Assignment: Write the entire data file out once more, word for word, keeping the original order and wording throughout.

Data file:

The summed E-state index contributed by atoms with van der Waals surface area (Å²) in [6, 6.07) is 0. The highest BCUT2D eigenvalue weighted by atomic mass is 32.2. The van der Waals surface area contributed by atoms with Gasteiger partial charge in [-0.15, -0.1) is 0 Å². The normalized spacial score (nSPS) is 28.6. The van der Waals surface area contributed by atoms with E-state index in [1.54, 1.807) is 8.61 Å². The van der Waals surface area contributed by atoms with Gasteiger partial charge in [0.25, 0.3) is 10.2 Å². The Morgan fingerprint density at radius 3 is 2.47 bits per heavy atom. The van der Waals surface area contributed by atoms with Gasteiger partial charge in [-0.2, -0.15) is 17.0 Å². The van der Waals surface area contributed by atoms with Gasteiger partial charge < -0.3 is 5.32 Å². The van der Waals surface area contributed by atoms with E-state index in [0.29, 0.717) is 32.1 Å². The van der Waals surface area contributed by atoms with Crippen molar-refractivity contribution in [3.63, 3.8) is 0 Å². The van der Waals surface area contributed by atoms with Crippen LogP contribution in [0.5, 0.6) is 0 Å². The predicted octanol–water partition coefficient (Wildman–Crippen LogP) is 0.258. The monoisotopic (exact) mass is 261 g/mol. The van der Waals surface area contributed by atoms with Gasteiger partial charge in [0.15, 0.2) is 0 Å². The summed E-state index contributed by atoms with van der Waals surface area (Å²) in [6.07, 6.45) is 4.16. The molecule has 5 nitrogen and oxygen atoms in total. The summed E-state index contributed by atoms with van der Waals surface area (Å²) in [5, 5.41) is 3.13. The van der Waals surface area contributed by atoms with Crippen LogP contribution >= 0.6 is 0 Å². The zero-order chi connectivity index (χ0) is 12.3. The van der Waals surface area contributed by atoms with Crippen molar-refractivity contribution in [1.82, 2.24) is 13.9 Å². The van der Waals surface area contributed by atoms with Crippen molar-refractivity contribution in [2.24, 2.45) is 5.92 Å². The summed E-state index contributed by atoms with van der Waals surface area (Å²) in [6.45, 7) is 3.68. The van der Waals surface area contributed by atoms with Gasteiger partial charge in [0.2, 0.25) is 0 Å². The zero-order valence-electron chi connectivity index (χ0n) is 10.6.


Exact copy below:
The summed E-state index contributed by atoms with van der Waals surface area (Å²) in [6, 6.07) is 0. The highest BCUT2D eigenvalue weighted by atomic mass is 32.2. The van der Waals surface area contributed by atoms with Gasteiger partial charge in [-0.15, -0.1) is 0 Å². The normalized spacial score (nSPS) is 28.6. The van der Waals surface area contributed by atoms with E-state index in [1.54, 1.807) is 8.61 Å². The van der Waals surface area contributed by atoms with Gasteiger partial charge in [0.25, 0.3) is 10.2 Å². The Morgan fingerprint density at radius 3 is 2.47 bits per heavy atom. The van der Waals surface area contributed by atoms with Gasteiger partial charge in [-0.2, -0.15) is 17.0 Å². The van der Waals surface area contributed by atoms with Gasteiger partial charge < -0.3 is 5.32 Å². The van der Waals surface area contributed by atoms with E-state index in [0.29, 0.717) is 32.1 Å². The van der Waals surface area contributed by atoms with Crippen molar-refractivity contribution in [3.63, 3.8) is 0 Å². The van der Waals surface area contributed by atoms with Crippen LogP contribution in [0.5, 0.6) is 0 Å². The predicted octanol–water partition coefficient (Wildman–Crippen LogP) is 0.258. The monoisotopic (exact) mass is 261 g/mol. The van der Waals surface area contributed by atoms with Gasteiger partial charge in [0.15, 0.2) is 0 Å². The summed E-state index contributed by atoms with van der Waals surface area (Å²) in [6.07, 6.45) is 4.16. The molecule has 5 nitrogen and oxygen atoms in total. The summed E-state index contributed by atoms with van der Waals surface area (Å²) in [5, 5.41) is 3.13. The van der Waals surface area contributed by atoms with Crippen LogP contribution >= 0.6 is 0 Å². The zero-order chi connectivity index (χ0) is 12.3. The van der Waals surface area contributed by atoms with Crippen molar-refractivity contribution in [1.82, 2.24) is 13.9 Å². The van der Waals surface area contributed by atoms with Crippen molar-refractivity contribution in [2.24, 2.45) is 5.92 Å². The summed E-state index contributed by atoms with van der Waals surface area (Å²) in [6.45, 7) is 3.68. The van der Waals surface area contributed by atoms with Gasteiger partial charge in [0.2, 0.25) is 0 Å². The zero-order valence-electron chi connectivity index (χ0n) is 10.6.